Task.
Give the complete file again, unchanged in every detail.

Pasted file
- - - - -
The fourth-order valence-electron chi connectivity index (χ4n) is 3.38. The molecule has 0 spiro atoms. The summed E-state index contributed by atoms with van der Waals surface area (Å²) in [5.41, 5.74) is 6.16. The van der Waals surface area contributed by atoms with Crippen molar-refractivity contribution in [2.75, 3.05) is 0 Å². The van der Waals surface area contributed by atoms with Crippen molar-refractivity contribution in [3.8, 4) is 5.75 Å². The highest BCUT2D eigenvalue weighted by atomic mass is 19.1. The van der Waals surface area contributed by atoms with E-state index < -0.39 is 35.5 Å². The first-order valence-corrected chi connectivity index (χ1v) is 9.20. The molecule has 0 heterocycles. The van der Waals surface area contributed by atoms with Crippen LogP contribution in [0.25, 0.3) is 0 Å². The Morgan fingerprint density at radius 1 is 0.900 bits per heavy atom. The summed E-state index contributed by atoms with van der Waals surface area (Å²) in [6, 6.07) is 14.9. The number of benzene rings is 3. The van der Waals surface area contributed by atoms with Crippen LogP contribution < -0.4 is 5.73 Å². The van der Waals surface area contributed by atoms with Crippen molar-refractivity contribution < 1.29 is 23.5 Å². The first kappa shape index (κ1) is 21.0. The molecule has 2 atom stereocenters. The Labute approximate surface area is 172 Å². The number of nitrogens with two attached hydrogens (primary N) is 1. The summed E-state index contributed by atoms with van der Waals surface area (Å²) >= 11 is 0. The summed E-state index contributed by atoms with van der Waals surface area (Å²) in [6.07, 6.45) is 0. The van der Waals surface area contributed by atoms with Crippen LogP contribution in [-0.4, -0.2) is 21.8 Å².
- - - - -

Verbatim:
The fourth-order valence-electron chi connectivity index (χ4n) is 3.38. The molecule has 0 spiro atoms. The summed E-state index contributed by atoms with van der Waals surface area (Å²) in [5.41, 5.74) is 6.16. The van der Waals surface area contributed by atoms with Crippen molar-refractivity contribution in [2.75, 3.05) is 0 Å². The van der Waals surface area contributed by atoms with Crippen molar-refractivity contribution in [3.8, 4) is 5.75 Å². The highest BCUT2D eigenvalue weighted by atomic mass is 19.1. The van der Waals surface area contributed by atoms with E-state index < -0.39 is 35.5 Å². The first-order valence-corrected chi connectivity index (χ1v) is 9.20. The molecule has 0 heterocycles. The van der Waals surface area contributed by atoms with Crippen LogP contribution in [0.25, 0.3) is 0 Å². The Morgan fingerprint density at radius 1 is 0.900 bits per heavy atom. The summed E-state index contributed by atoms with van der Waals surface area (Å²) in [6, 6.07) is 14.9. The number of benzene rings is 3. The van der Waals surface area contributed by atoms with Crippen LogP contribution < -0.4 is 5.73 Å². The van der Waals surface area contributed by atoms with Crippen molar-refractivity contribution < 1.29 is 23.5 Å². The first kappa shape index (κ1) is 21.0. The molecule has 2 atom stereocenters. The Labute approximate surface area is 172 Å². The number of nitrogens with two attached hydrogens (primary N) is 1. The summed E-state index contributed by atoms with van der Waals surface area (Å²) >= 11 is 0. The summed E-state index contributed by atoms with van der Waals surface area (Å²) in [6.07, 6.45) is 0. The van der Waals surface area contributed by atoms with Crippen LogP contribution in [-0.4, -0.2) is 21.8 Å².